Printed from the Charlotte Observer -
Posted: Wednesday, Jun. 20, 2012

Companies are bracing for DNC data surge

By Celeste Smith
Published in: Democratic Convention
  • Network upgrades

    Here are some steps wireless carriers are taking to upgrade their networks for the Democratic National Convention. Carriers say most of these upgrades will stay after the convention leaves:


    • Launched a Wi-Fi hot zone with coverage near the NASCAR Hall of Fame, and adding more hot zones at South Tryon Street, Stonewall Street and around the EpiCentre.

    • Deploying 10 cells on wheels during convention week.

    • Adding 12 outdoor distributed antenna systems to improve street-level coverage.

    • Activating 12 new cell sites, from Concord to Ballantyne, to improve network coverage.

    • Boosting cell sites with 180 extra layers of frequency (like extra lanes on a highway) for faster downloads and fewer dropped calls.


    • Investing $14 million in DNC-related upgrades.

    • Adding two permanent macro cell sites at NASCAR Hall of Fame, Charlotte Convention Center, One Wells Fargo Center and several nearby hotels. These sites, installed on building rooftops, provide additional continuous coverage for a voice or data connection when a wireless user enters and leaves a building.

    • Adding permanent voice and data carriers to 18 existing cell sites for additional coverage and capacity.

    • Bringing in five cells on wheels – two at Charlotte Motor Speedway, two at Time Warner Cable Arena and one at Bank of America Stadium.


    • Adding capacity and reconfiguring sites inside the I-277 loop.

    • Using a distributed antenna system inside Time Warner Cable Arena.

    • Monitoring the network in real time during convention week.

    Verizon Wireless

    • Adding a distributed antenna system – lots of smaller antennas strategically placed throughout a venue, all networked together – at Time Warner Cable Arena, Bank of America Stadium, NASCAR Hall of Fame, Charlotte Convention Center, and Charlotte Douglas International Airport.

    • Walking hallways at 75 hotels to test how devices work in rooms.

    • Bringing cells on wheels, and cells on light trucks, to uptown Charlotte during convention time.

    • Setting up a temporary command center in uptown Charlotte.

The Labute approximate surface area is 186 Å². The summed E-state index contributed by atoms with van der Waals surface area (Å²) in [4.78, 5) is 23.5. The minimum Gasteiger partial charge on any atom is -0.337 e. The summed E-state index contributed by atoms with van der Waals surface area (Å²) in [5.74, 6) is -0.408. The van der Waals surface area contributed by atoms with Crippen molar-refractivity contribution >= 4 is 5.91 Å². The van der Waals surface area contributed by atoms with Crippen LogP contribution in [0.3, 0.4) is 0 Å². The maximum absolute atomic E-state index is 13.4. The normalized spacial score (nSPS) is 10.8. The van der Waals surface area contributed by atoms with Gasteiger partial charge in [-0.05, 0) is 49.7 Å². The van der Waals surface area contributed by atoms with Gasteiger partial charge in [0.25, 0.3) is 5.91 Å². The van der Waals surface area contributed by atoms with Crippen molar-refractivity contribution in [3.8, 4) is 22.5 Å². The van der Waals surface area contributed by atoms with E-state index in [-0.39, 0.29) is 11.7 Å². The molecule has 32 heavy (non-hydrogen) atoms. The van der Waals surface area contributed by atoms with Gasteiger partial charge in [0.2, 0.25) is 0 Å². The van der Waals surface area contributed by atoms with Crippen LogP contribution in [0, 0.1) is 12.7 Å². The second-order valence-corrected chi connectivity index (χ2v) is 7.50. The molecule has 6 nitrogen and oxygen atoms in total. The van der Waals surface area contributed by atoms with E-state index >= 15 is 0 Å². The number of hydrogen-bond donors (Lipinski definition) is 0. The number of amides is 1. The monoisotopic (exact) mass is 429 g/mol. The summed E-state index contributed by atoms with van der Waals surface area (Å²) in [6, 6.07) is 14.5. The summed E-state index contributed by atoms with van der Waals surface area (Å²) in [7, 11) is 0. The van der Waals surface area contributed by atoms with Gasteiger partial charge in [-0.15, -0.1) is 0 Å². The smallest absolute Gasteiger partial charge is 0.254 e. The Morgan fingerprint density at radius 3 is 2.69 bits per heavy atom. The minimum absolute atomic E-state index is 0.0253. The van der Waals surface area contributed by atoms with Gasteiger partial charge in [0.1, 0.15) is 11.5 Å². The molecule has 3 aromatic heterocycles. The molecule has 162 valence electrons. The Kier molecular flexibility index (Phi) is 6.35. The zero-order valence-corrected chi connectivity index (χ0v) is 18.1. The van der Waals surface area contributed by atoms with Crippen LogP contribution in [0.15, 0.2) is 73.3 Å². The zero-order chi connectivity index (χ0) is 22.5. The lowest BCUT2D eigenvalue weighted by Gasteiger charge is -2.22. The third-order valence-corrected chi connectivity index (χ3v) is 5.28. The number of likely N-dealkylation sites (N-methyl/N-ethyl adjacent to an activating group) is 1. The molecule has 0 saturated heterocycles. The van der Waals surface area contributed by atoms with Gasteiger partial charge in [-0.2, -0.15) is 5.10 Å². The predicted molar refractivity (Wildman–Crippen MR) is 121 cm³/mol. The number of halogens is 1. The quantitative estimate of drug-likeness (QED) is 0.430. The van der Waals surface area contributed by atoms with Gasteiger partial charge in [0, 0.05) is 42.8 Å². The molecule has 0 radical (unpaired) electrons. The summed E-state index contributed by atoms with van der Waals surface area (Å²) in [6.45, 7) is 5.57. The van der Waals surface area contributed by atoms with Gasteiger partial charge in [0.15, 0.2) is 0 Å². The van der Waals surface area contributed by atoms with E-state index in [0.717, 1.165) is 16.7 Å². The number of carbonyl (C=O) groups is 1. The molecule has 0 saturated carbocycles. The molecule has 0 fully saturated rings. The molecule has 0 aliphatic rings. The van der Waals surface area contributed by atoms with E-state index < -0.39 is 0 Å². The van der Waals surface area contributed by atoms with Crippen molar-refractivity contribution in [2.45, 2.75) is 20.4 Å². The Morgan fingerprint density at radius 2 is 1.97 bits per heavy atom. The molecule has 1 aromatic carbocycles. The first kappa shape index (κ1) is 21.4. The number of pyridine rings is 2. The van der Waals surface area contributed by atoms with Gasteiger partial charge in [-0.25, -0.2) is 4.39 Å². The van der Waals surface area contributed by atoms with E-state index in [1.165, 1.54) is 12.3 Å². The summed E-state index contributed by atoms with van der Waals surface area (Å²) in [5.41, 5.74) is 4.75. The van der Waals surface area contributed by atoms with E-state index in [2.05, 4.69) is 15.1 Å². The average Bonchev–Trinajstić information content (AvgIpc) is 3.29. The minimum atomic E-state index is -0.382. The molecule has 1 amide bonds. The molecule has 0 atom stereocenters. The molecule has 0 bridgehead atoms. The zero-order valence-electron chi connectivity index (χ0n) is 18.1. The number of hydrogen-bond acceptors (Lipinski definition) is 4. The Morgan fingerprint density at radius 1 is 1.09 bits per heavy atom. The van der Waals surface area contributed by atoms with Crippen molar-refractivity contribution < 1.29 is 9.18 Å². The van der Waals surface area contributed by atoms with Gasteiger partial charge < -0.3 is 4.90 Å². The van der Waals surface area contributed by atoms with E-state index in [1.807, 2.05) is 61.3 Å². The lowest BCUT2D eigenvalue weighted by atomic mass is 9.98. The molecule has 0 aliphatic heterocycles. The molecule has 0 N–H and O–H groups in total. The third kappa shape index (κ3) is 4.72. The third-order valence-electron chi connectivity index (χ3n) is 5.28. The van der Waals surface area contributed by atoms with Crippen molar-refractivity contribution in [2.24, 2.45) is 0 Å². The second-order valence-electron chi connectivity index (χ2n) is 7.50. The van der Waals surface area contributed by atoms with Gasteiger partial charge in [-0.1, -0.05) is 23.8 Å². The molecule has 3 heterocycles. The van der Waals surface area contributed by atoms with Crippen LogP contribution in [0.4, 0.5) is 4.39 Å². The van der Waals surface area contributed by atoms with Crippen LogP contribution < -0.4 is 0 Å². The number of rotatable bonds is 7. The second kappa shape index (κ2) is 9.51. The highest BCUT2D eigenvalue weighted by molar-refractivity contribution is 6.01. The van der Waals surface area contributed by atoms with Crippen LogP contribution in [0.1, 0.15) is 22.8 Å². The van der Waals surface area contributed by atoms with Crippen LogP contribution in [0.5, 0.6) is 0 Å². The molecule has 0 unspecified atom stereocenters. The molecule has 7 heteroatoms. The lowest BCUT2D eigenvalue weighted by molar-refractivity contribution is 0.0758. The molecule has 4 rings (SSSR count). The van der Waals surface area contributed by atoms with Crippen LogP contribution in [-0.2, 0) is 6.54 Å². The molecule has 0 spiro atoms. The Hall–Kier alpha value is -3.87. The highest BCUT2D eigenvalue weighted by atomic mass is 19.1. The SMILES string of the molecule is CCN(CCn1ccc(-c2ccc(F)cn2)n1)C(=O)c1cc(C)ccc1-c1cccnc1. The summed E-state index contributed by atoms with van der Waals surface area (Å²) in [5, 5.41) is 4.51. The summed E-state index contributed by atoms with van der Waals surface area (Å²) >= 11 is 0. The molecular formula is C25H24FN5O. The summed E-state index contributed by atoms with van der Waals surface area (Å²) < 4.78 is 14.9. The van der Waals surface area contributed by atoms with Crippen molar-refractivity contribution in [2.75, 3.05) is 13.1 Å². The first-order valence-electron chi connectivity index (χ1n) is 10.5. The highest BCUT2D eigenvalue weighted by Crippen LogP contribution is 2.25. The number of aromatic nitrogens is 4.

Source: AT&T, T-Mobile, Sprint, Verizon Wireless

  • Related Images

    Major wireless carriers are shoring up Charlotte’s digital network for the Democratic National Convention – and the extraordinary wave of texts, tweets and Facebook postings expected from thousands of smartphone- and tablet-toting visitors.

    AT&T announced Wednesday that it is investing millions in network improvements throughout the Charlotte area. Upgrades include adding Wi-Fi “hot zones” at popular uptown areas, and activating a dozen new cell sites from Concord to Ballantyne.

    AT&T is not the only carrier getting ready. Spokespersons for T-Mobile, Sprint and Verizon said their crews have been bustling around Charlotte for months.

    Verizon Wireless teams walked hotel hallways to see how phones and devices worked in rooms. Sprint analyzed call connections during major uptown sporting events, and designed improvements to limit blocked and dropped calls. T-Mobile, expecting demand to be up to 10 times that of the 2008 convention in Denver, also is adding capacity to existing sites for faster connections.

    And all are planning to bring in the COWS during convention time – temporary towers called cells on wheels.

    With an expected 35,000 visitors, the convention isn’t the largest event Charlotte has ever hosted. But it could test the area’s infrastructure like never before, given the unique circumstances of political conventions.

    “You’re more likely at those types of events to have more of a crush on the data network,” notes Julie Dey, vice president of marketing for Seattle-based Rootmetrics, which tests carrier network performance in U.S. cities.

    Thousands of delegates, bloggers, journalists and attendees toting bandwidth-hungry devices will be tracking events as they happen, from streaming videos to uploading recorded interviews and photos.

    “And they’re trying to communicate that very quickly to people in other locations,” Dey said. “If you can’t make those things happen very quickly, that becomes a more difficult experience.”